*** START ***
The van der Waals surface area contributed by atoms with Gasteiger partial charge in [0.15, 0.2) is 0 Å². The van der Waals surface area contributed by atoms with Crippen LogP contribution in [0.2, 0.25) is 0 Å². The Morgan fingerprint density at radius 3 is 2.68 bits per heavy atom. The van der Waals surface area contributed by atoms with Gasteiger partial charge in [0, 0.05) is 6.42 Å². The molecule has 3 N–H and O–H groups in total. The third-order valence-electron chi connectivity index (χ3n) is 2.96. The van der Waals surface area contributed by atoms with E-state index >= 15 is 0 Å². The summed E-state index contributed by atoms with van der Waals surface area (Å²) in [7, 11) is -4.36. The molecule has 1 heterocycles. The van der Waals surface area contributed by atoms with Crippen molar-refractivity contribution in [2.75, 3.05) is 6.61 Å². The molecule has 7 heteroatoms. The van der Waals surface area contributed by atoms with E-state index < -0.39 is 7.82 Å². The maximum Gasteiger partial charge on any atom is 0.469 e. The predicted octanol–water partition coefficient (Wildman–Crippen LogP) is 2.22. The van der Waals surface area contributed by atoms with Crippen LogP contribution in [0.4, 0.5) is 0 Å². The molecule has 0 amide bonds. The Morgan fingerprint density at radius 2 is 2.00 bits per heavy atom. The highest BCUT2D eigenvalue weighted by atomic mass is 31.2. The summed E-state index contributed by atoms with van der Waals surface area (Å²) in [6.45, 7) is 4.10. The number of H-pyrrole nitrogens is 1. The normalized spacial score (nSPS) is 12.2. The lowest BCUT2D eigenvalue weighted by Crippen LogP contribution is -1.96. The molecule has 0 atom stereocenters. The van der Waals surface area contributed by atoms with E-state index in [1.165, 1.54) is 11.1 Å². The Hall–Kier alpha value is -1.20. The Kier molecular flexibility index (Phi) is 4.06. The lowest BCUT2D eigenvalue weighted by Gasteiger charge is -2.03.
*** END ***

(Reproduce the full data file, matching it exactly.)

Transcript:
The van der Waals surface area contributed by atoms with Gasteiger partial charge in [0.15, 0.2) is 0 Å². The van der Waals surface area contributed by atoms with Crippen LogP contribution in [0.2, 0.25) is 0 Å². The Morgan fingerprint density at radius 3 is 2.68 bits per heavy atom. The van der Waals surface area contributed by atoms with Gasteiger partial charge in [0, 0.05) is 6.42 Å². The molecule has 3 N–H and O–H groups in total. The third-order valence-electron chi connectivity index (χ3n) is 2.96. The van der Waals surface area contributed by atoms with E-state index >= 15 is 0 Å². The summed E-state index contributed by atoms with van der Waals surface area (Å²) in [7, 11) is -4.36. The molecule has 1 heterocycles. The van der Waals surface area contributed by atoms with Crippen molar-refractivity contribution in [2.75, 3.05) is 6.61 Å². The molecule has 7 heteroatoms. The van der Waals surface area contributed by atoms with E-state index < -0.39 is 7.82 Å². The maximum Gasteiger partial charge on any atom is 0.469 e. The predicted octanol–water partition coefficient (Wildman–Crippen LogP) is 2.22. The van der Waals surface area contributed by atoms with Crippen LogP contribution in [0.4, 0.5) is 0 Å². The molecule has 0 amide bonds. The Morgan fingerprint density at radius 2 is 2.00 bits per heavy atom. The highest BCUT2D eigenvalue weighted by atomic mass is 31.2. The summed E-state index contributed by atoms with van der Waals surface area (Å²) in [6.45, 7) is 4.10. The number of H-pyrrole nitrogens is 1. The normalized spacial score (nSPS) is 12.2. The lowest BCUT2D eigenvalue weighted by Crippen LogP contribution is -1.96. The molecule has 0 atom stereocenters. The van der Waals surface area contributed by atoms with E-state index in [1.165, 1.54) is 11.1 Å². The Hall–Kier alpha value is -1.20. The Kier molecular flexibility index (Phi) is 4.06. The lowest BCUT2D eigenvalue weighted by Gasteiger charge is -2.03.